Career Compass

Post-match survival guide

Match day is an exciting culmination of hard work and months of preparation for dental students across the country. As a GPR and AEGD applicant, I was excited to see which program on my list ranked me. The time came, I opened my email and, to my shock, I saw the dreaded, “We regret to inform you…”

It was sobering, but now the real battle began as I entered the post-match process. I didn’t know anybody who had to work through the post-match, so I had no experience to refer to. It was a hectic day, but one filled with opportunity, as I found a second chance to find the right program for me. By the end of the day, I had received an acceptance before I even had time to process what happened. Here are some tips I learned that may help you prepare yourself to make the most of post-match.

  • Have a plan going in. Decide what your priorities are for a back-up plan. Is location important? States such as Arizona, Florida or New York often have post-match openings for GPRs or AEGDs due to sheer quantity of programs. If there are no post-match spots in the specialty you applied for, would you consider a GPR or AEGD, a different specialty, or would you prefer to work? Would you consider attending a program that you may not have time to learn much about? Some specialties such as OMFS may not have many unmatched positions, but offer internship programs that can improve your chance at acceptance next year. No matter how certain you are that you will match, always have a back-up plan for if you do not. Also, take match day off from clinic and class if you can. Regardless of what happens, you won’t want to have to worry about other responsibilities that day.
  • Check the list on match. If you do not match, you will receive an email before noon (often around 8-8:30 a.m.). It’s a difficult time, but it’s OK because you’re prepared for this! You’ll have to wait until noon to log onto your national match account to see the list. Go take a walk, do some yoga, brew some coffee, charge your computer and phone, and start preparing your materials to send out. This means making sure you have a copy of your personal statement (one that isn’t too school or region specific, if possible), CV or resume, and a downloaded version of your PASS application. Prepare a quick script/email template for when you call and email programs if you are nervous (just make sure to triple check what you wrote before sending; I accidentally spelled a program director’s name wrong in the rush to send emails).
  • Only contact programs that you would go to. It seems obvious, but in the chaos of the post-match, it’s tempting to apply to more programs to improve your chances of acceptance. However, programs are also desperate at this point and will reach out to you quickly and more aggressively than in the regular match. You may receive an offer the same day that you contact the program, and they will want an answer as soon as possible. Do not waste that time and energy on a program that you would not like.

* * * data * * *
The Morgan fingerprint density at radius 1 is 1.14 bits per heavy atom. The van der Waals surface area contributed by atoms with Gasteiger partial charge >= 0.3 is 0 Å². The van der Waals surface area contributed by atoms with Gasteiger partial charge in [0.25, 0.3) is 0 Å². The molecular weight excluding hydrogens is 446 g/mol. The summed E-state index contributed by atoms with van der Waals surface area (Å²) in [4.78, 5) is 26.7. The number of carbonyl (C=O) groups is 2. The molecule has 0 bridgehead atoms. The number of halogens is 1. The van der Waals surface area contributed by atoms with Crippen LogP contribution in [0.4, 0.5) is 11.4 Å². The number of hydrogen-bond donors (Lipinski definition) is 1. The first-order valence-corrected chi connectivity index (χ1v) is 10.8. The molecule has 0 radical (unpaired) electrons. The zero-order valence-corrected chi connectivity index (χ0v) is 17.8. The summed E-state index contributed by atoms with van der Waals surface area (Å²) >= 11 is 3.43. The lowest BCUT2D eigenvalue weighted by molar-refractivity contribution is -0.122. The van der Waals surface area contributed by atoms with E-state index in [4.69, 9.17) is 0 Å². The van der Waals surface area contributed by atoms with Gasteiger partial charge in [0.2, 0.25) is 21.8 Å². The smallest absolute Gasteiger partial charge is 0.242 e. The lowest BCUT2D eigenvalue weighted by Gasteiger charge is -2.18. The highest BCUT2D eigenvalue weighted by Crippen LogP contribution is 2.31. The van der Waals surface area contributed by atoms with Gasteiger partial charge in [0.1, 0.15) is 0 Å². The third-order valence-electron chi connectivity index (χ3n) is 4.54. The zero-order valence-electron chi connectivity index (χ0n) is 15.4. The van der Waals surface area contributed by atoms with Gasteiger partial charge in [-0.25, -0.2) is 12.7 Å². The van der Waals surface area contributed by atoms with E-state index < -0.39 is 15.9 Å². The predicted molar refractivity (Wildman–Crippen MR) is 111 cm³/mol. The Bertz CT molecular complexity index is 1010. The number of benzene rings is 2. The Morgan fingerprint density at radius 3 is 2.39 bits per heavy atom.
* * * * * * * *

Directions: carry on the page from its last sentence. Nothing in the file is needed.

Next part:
• Not all programs implement their post-match the same way. Programs through NYU Langone have a separate post-match application that will not open until later that day, giving you time to prepare and decide on programs. However, any other program has its own way of doing post-match. Often, programs will provide contact information to directly reach their program director. They might request just a CV or ask for contact information for your recommendation letters. They may ask for an interview or make a decision on the spot. Stay courteous, professional and flexible.
  • Ask questions. Again, this may seem obvious, but the post-match can happen so fast that it’s easy to forget to ask questions about a program. Like in the match, you need to ask questions to program directors and, if you can, current or former residents. You likely already have a list of questions that you used for match, but if not, general questions can give you an idea of whether the program is a good fit. These questions include: What does an average day look like for a resident? What do you see as strengths and weaknesses of the program? What is your goal for residents?
  • Be careful with social media. Your friends and classmates will post mostly positive results from their respective matches (fewer people post when they do not match). If you are not prepared to see those results, then avoid social media for a few days.
  • Most importantly, stay positive. The match algorithm can leave qualified applicants unmatched. It feels awful to not match, but the algorithm doesn’t match people based on quality of applicant or quality of program. You may even find one of your top choice programs on the post-match list (which happened to me).

~David Alpert, Tufts ’21, ASDA Contributing Editor

David Alpert

David Alpert is a fourth-year dental student at Tufts University School of Dental Medicine. He serves as a contributing editor on ASDA's Contour Magazine. He enjoys spending time with friends and family, trying new recipes and playing the ukulele while he binges his next TV show.

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